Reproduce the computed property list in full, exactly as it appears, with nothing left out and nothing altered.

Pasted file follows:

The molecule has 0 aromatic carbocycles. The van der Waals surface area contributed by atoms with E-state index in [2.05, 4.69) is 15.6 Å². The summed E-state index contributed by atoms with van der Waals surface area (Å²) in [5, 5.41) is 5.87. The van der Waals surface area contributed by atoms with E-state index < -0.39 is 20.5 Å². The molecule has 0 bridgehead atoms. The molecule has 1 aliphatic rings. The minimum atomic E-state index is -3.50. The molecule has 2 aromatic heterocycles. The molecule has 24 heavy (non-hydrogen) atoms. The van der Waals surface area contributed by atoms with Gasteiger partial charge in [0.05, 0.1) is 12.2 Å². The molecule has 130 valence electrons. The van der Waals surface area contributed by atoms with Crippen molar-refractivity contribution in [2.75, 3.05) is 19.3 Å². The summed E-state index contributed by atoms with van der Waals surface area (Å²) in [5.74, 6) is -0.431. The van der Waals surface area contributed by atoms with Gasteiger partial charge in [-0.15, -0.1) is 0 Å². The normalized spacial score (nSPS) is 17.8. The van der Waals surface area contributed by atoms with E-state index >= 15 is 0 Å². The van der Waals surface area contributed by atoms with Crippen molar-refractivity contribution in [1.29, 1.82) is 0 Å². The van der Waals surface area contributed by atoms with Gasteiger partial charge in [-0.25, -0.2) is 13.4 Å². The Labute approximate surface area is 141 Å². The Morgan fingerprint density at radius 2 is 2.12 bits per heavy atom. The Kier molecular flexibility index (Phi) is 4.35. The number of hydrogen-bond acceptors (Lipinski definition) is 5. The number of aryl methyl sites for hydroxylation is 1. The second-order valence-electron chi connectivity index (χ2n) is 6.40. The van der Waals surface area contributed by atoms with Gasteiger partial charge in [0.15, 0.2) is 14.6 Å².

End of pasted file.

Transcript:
The molecule has 0 aromatic carbocycles. The van der Waals surface area contributed by atoms with E-state index in [2.05, 4.69) is 15.6 Å². The summed E-state index contributed by atoms with van der Waals surface area (Å²) in [5, 5.41) is 5.87. The van der Waals surface area contributed by atoms with E-state index < -0.39 is 20.5 Å². The molecule has 0 bridgehead atoms. The molecule has 1 aliphatic rings. The minimum atomic E-state index is -3.50. The molecule has 2 aromatic heterocycles. The molecule has 24 heavy (non-hydrogen) atoms. The van der Waals surface area contributed by atoms with Gasteiger partial charge in [0.05, 0.1) is 12.2 Å². The molecule has 130 valence electrons. The van der Waals surface area contributed by atoms with Crippen molar-refractivity contribution in [2.75, 3.05) is 19.3 Å². The summed E-state index contributed by atoms with van der Waals surface area (Å²) in [5.74, 6) is -0.431. The van der Waals surface area contributed by atoms with Gasteiger partial charge in [-0.15, -0.1) is 0 Å². The normalized spacial score (nSPS) is 17.8. The van der Waals surface area contributed by atoms with E-state index >= 15 is 0 Å². The van der Waals surface area contributed by atoms with Crippen molar-refractivity contribution in [1.29, 1.82) is 0 Å². The van der Waals surface area contributed by atoms with Gasteiger partial charge in [-0.25, -0.2) is 13.4 Å². The Labute approximate surface area is 141 Å². The Morgan fingerprint density at radius 2 is 2.12 bits per heavy atom. The Kier molecular flexibility index (Phi) is 4.35. The number of hydrogen-bond acceptors (Lipinski definition) is 5. The number of aryl methyl sites for hydroxylation is 1. The second-order valence-electron chi connectivity index (χ2n) is 6.40. The van der Waals surface area contributed by atoms with Gasteiger partial charge in [0.15, 0.2) is 14.6 Å².